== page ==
I'm not that interested in open data (e.g., ATM locations). What I'm interested in is customer transaction data, especially as it supports the more transactional APIs envisaged under PSD2. It would be crazy for banks to have to implement multiple infrastructures, so it's logical to create an infrastructure for access to customer transaction data that can also be used for transactions. To use an obvious example, working out how to get the Service_Provider token and the Customer token is actually pretty complicated. If we can figure out how to do it (evolving the security standards as we go, in line with SCA) so that customers can access their own transaction data to start with (and, of course, to grant that permission to third-parties) then we can have an enabling platform in place for PSD2 that ought to turbocharge the fintech sector, as well as the banks (as I wrote earlier this week, banks will be users of these APIs as well as providers of them).

Anyway, let’s move on, since the Standard did contain any APIs or even a framework for APIs, we can’t use it to start planning services right now. Let’s instead focus on the positives and look at what the document did. What it did set out was a four part framework, comprising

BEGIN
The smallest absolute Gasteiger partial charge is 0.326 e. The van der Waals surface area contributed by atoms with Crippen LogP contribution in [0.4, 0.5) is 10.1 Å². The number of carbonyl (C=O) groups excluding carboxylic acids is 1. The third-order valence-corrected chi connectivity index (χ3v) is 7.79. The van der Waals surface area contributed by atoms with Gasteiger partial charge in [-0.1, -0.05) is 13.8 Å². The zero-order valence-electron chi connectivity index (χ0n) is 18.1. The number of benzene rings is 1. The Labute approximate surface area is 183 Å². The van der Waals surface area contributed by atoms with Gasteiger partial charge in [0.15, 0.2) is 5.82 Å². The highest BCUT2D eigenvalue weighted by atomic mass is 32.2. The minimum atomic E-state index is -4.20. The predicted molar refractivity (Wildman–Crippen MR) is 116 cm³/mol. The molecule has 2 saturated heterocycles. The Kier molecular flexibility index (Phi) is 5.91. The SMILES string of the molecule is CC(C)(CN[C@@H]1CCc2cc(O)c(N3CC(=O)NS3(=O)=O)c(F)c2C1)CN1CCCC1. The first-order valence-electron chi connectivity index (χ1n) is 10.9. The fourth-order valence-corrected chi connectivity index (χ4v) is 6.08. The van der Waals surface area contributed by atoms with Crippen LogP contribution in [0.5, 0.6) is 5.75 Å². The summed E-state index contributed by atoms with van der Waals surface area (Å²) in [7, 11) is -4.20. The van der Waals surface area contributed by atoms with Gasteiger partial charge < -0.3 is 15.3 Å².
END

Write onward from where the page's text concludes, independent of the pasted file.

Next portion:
1. A data model (so that everyone knows what "account", "amount", "account holder" etc means);
  2. An API standard.
  3. A security standard.
  4. A governance model.

None of these currently exist, so they need to be created. If we focus on the APIs, the document does note that thanks to the requirements of the Second Payment Services Directive (PSD2) and the General Data Protection Regulation (GDPR), many of the APIs will need to be built anyway. Hence co-ordinating the APIs in this way will actually save the industry time and money and obviously we all agree with this. But it looks as if we’re going to have to wait before we start prototyping and testing any actual apps for this stuff.

Of particular interest to me (and to many of our clients, I imagine) is the relationship between token provision and strong customer authentication (SCA). What are the flows going to be? So the document didn't really get interesting for me until page 48, where Figure 7c.1 sets out the authorisation flow: third-party requests access to data, customers authenticates with bank (under provisions of SCA, presumably), customer is returned to third-party provider. Sounds easy, doesn't it? It isn't. As the Standard explains, there a significant risks around this. I can paraphrase them easily as: